Unfortunately the lighting at the Doubletree always scuppers my attempts to take photographs, and this year I was so busy that I forgot to take any anyway, but here's a snap that Ian Cairns posted on Twitter, showing me in full flow. As you can see, Emma even provided tea (future interviewers please take note!).

Two packed programmes of panel discussions and readings run throughout the day at BristolCon, which means there's always something you want to see (and it's usually on at the same time as something else you want to see). I managed to be in the audience for a couple of good debates, including one called 'How to Poo in a Fantasy Universe', which wasn't quite as scatalogical as it sounds and was really about how such earthy details can help to make a made-up world feel more real.

There were others which I would have liked to see, too, but there's so much else to do, and too many excellent people to catch up with! I was sorry that Tim Maughan and Kim Lakin-Smith couldn't make it this year, and Jeremy Levett is busy being a jolly swagman in Australia, but it's always good to talk to Gareth and Becky Powell (Hive Monkey, the sequel to Gareth's Ack Ack Macaque, will be out soon) Ian Whates, Cheryl Morgan, and Jonathan L Howard (whose Katya's World is also about to gain a sequel, Katya's War).  I won't attempt to list all the people I met because I'll only go and leave someone out, but I enjoyed talking to Lor Graham and will be listening to Rambling Through Genre, the podcast which she runs with Max Edwards and Doug Smith (who were also at BristolCon). And there were some fantastic little steampunk/goblin sculptures in the art room, the work of fantasy sculptor impsandthings... And Scott Lewis and Roz Clarke were full of fascinating folkloric knowledge, and @Mrs Hirez made the best chocolate brownies I've ever tasted!

It was all still going on in the bar when I went off to bed around midnight, and the tireless committee (well I assume they were tired, but they never seem to let it show) were already making plans for BristolCon 2014, at which Emma Newman and Jon Courtenay Grimwood are to be the Guests of Honour. I hope to be there too!  Many thanks to Jo, MEG, Roz, Heather, Claire and the team for inviting me this year, and for running such a fabulous and friendly convention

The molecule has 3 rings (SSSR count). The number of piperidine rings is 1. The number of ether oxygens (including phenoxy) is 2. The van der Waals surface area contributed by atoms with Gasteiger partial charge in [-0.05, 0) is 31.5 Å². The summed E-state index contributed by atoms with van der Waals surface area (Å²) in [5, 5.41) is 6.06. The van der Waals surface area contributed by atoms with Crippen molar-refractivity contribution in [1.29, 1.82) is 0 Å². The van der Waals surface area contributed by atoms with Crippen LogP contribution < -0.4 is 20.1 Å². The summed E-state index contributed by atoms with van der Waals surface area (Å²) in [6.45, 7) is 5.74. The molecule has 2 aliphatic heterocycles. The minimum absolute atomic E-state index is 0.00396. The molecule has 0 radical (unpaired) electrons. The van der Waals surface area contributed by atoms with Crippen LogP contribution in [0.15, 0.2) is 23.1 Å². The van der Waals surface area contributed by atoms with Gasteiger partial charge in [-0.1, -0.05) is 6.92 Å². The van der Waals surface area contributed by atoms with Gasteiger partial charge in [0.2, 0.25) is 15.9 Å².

YLG Conference

I've had a busy weekend, so for blogging purposes it's going to be divided, like Gaul, into three parts.

It started in Birmingham on Friday, where Sarah McIntyre and I forced the delegates at the Youth Libraries Group Conference to draw Sea Monkeys and sing the 'Eep' song. I won't go into details about the conference and our event because here's Sarah's account of proceedings, and here's another by Zoe Toft, from whom (grammar) I pinched this photo. It's always a pleasure to attend the YLG conference and meet so many dedicated librarians, all full of ideas to get children reading.

That rounds off this autumn's inaugural leg of the Seawigs tour, but we're already setting up dates for festival appearances next year, including one at the Emirates Literary Festival in Dubai! They asked us to do a little video to announce our participation, which you can see below - we're at at the end, around 4:15, after all the grown-up authors. (And if I look a bit glum, it's because we couldn't find a camera person on the one morning we were both free to shoot it, so it's basically a video selfie and I'm concentrating on keeping us both in frame.)

And finally, did you know about the Tots 100 competition? Design your own seawig, and win a family portrait by Sarah McIntyre herself! Details here...

Countdown to BristolCon


This coming Saturday is BristolCon, where I'll be doing Guest-of-Honouring duties alongside Storm Constantine and Mark Buckingham.  If you're within reach of Bristol and like SF, fantasy and/or meeting lovely and interesting people, I'd highly recommend it.

There will be two packed programmes of panels and readings running throughout the day. My bits will include:

11. - 11.45  Kaffeklatsch - which is foreign for a cup of coffee and a natter (cake, too, if I can organise it). It's too late to book a space, apparently, but there are four available on the day, first come, first served.

16.00 - 16.45 I'll be interviewed by/in conversation with the brilliant Emma Newman (right) who is the author of the Split Worlds series among many other things. (I'm reading the first, Between Two Thorns at the moment, and it's excellent.)

16.50 - 16.55 Reading - I guess this crowd will be a bit too old for Oliver and the Seawigs, so I'll probably read from my story We Know Where We're Goin', which appears in the new Solaris Books anthology The End of the Road. (Editor Jonathan Oliver commissioned it at last year's BristolCon).